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September/October 2021

Technology Trends: Moving Document Exchange Beyond Manual
By Chris Larkin
For The Record
Vol. 33 No. 5 P. 32

As any HIM professional knows, negotiating paper-based information exchange brings numerous challenges, including error-ridden data and delays in care. The COVID-19 pandemic—and the subsequent surge in telemedicine visits—has further highlighted the need for providers and insurers to exchange patient data digitally.

Despite this demand for more timely and accurate information transfer, only 6% of medical document attachments are processed using a fully electronic method. On the payer side, unreliable paper-based information exchange often threatens the efficacy of care transitions, delays treatment, and results in denials or payment reductions, ultimately affecting clinical outcomes due to the inability to quickly convey medical necessity when needed. This means health care providers continuously shoulder the administrative burdens of poor data exchange and processing workflows.

If all paperwork in health care were processed electronically, the industry per-transaction costs could be reduced by more than 60%, according to CAQH CORE. A streamlined, fast cloud-based service could also further industry goals toward interoperability, improve patient data security, enable cost savings, and help organizations house more accurate data that are being exchanged in a reliable and efficient way. HIM professionals safeguard that data integrity and help ensure the exchange process translates to smooth patient health care experiences.

Here’s how and why they’re saying “goodbye” to gaps in care and supporting value-based care models with improved data exchange.

Error-Prone Environments
The potential for miscommunication and faulty exchange of information in health care is substantial, and communication problems and inadequate information flow significantly contribute to medical errors. Consider how much patient information is dispersed among multiple providers and payers along the continuum of care. EHRs and other clinical information systems do not capture patient information or standardize medical documentation consistently.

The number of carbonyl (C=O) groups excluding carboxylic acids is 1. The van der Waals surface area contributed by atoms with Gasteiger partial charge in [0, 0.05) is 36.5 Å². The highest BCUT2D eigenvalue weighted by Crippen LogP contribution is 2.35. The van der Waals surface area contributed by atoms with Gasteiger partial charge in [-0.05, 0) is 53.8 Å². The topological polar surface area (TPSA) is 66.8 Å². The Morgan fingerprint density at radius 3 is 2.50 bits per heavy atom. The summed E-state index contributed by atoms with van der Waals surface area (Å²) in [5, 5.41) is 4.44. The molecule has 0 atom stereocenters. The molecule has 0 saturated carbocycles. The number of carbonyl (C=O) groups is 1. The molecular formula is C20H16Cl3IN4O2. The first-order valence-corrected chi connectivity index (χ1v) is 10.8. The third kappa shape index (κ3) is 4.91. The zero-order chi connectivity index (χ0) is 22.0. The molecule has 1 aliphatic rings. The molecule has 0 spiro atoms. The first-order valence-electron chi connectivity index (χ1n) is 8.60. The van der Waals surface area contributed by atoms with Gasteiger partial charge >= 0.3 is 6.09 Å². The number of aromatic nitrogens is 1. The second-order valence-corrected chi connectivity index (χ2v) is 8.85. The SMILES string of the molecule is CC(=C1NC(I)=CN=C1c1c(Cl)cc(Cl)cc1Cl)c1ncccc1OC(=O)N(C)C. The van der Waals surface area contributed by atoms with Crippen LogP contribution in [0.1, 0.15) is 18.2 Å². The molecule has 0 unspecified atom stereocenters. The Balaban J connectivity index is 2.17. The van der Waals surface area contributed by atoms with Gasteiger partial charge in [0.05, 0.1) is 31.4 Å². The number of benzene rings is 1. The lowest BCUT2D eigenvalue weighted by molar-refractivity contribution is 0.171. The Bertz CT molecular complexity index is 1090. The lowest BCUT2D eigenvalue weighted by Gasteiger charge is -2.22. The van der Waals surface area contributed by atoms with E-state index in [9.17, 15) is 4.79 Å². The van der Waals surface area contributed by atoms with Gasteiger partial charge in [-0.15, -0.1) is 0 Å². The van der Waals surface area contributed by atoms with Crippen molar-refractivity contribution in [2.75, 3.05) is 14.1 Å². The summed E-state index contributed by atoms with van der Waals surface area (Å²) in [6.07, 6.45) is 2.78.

In this environment of incompatible systems and compromised care, health care organizations default to traditional, paper-based document formats for records exchange. What providers fail to acknowledge is the weight of this decision: Fax hardware and equipment is typically characterized by unreliability, resulting in document delivery failures and delays.

As a result, inadequate information flow often causes problems that impact the availability of the essential knowledge needed for prescribing decisions, timely and reliable delivery of test results, and coordination of medical orders. The resultant administrative and medical errors of insufficient data exchange raise health care costs and may lead to poor health outcomes, including patient harm and readmissions.

Processes That Plague Health Care
Simply put, document-based information exchange processes are highly inefficient. Staff often print and copy documents, creating a risk of accidental exposure of protected health information and needless costs. Moreover, documents—whether printed or stored on a workstation or server—still require manual data entry into EHRs and practice management systems. The tasks are tedious, prone to error, and negatively impact workflow, staff efficiency, physicians, and patients, leading to potential problems, such as the following:

• patient record errors, including filing or documenting information in the wrong file, and data entry errors;

• poorly documented or misplaced test results; and

• gaps in communication during care transitions.

In addition to these areas of concern that threaten patient safety, inbound documents often contain a lot of information on clinical, administrative, and financial matters that aren’t necessarily relevant to an intended recipient. That means a recipient must review all pages of the document and separate needed information from extraneous data, which can further delay processing and care.